Commentary: McCluskey’s murder indicates a deep societal ill

(Trent Nelson | The Salt Lake Tribune) Photos of Lauren McCluskey on display as It's On Us Utah hosts a celebration of McCluskey's life at the University of Utah in Salt Lake City, Friday Oct. 26, 2018.

It’s been a week since Lauren McCluskey was cruelly and senselessly slain. I did not know Lauren, nor her killer. However, I am gripped by a terrible melancholy and I am compelled to speak.

My fellow woman is dead, and I perceive this to be not only the workings of a killer, but also of a deep and terrible societal ill. I do not absolve him of his crime by any measure, but the fear of this type of murder among women existed long before.

Lauren’s death appears to be a crime of retribution by a man who misrepresented himself and deceived her. She rightfully rejected him and worked to get her life back on track, but he took that life when she was vulnerable and alone. I don’t know why he felt entitled to her life, but I know that her death gives womankind more reason to fear men who respond to rejection with violence.

I’m not alone in this fear. The same anger and entitlement that leads to the murder of innocent women contributes to sexual assault. I’m not diverting the conversation, both are senseless acts of violence rooted in control and terrorism of women’s lives. Both are theft of life and a person’s rights over their body. There’s no reason for Lauren to have died. Her life was stolen, like many women before her.

This heritage of trauma has taught women there is safety in tiptoeing around men’s feelings. I learned this fear from my family member, a 100 percent disabled U.S. Air Force veteran and victim of sexual assault by a fellow serviceman. It was a vile act of retribution. He felt embarrassed after she rejected his advances. Her disability is attributed to injuries she sustained in the assault, from which she could have died.

Here in America, shootings are a common headline: Janese Talton of Pittsburgh, Mary Spears of Detroit, Shemel Mercurius of Brooklyn, just 16 years old, Shana Fisher of Santa Fe, and thousands more were shot by men angry that they’d rejected them.

This inheritance of fear and legacy of trauma that millions of young women endure is a reason girls have learned to express profound emotional intelligence when confronted with danger in relationships, for self-preservation and survival. We must include emotional development in the education of all our children, or we will continue to bury our daughters.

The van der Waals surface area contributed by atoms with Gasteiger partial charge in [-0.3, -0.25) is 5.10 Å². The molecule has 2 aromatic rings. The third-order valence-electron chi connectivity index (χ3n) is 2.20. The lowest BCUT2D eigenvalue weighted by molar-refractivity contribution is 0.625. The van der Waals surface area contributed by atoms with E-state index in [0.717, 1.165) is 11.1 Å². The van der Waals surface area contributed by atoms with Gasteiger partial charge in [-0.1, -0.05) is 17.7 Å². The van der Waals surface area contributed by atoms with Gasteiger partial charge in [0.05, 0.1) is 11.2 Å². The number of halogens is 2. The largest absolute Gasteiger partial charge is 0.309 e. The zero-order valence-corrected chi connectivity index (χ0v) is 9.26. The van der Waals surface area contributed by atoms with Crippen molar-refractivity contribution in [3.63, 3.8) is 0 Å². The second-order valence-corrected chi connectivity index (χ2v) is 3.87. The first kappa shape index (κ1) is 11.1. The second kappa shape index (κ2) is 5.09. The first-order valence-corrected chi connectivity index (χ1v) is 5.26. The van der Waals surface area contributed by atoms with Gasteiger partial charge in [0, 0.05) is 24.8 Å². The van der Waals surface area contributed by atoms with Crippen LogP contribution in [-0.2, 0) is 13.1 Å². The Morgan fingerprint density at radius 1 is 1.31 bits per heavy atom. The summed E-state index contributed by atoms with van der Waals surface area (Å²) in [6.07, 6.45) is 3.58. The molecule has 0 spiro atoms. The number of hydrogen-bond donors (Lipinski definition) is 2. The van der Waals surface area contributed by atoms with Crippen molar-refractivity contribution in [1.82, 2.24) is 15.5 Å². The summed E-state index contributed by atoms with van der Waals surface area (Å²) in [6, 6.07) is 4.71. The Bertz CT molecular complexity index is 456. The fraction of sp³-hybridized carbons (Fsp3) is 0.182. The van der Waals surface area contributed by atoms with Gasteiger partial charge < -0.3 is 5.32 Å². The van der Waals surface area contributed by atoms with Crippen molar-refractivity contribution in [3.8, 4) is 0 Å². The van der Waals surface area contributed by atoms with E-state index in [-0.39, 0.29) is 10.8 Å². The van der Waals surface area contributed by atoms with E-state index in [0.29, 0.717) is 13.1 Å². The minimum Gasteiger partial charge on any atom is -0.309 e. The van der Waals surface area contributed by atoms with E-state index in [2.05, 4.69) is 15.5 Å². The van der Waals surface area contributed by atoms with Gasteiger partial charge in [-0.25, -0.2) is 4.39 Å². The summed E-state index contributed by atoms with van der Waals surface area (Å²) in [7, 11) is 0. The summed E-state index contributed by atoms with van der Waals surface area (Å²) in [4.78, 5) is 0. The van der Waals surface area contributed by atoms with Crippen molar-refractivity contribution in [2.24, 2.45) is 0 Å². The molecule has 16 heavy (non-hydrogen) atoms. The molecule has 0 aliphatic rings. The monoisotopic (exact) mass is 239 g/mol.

We must foster boys and young men to act with tenderness and understanding, or women will continue to be subjected to treatment as though they are prey at the mercy of predators. The epidemic of poor emotional maturity affects men as much as women. It is not a “women’s issue.” All relationships — business, friendships, travel — all are strengthened by emotional maturity. No woman should die because of men who can’t handle intense emotions.

We are stronger as a people when men and women understand boundaries and issues of consent. Murder and rape are not crimes of passion, but crimes of exerting control over a person’s life and terrorizing their freedom. Learning consent is a matter of emotional maturity. It is in everyone’s interest to invest in helping young people to experience intense emotions responsibly.

Rejection doesn’t entitle someone to take a life or irreversibly alter it in any way. Emotional pain never justifies an act of brutality or murder.

Lauren should be with us, alive. I beseech lawmakers to take action on behalf of their daughters, sisters and wives. Lack of action can only result in further death, and indicates a lack of honor in our nation on the protection of our precious girls and women.

Frances Geerlings

Frances C. Geerlings, Bountiful, is a computer science student at the University of Utah.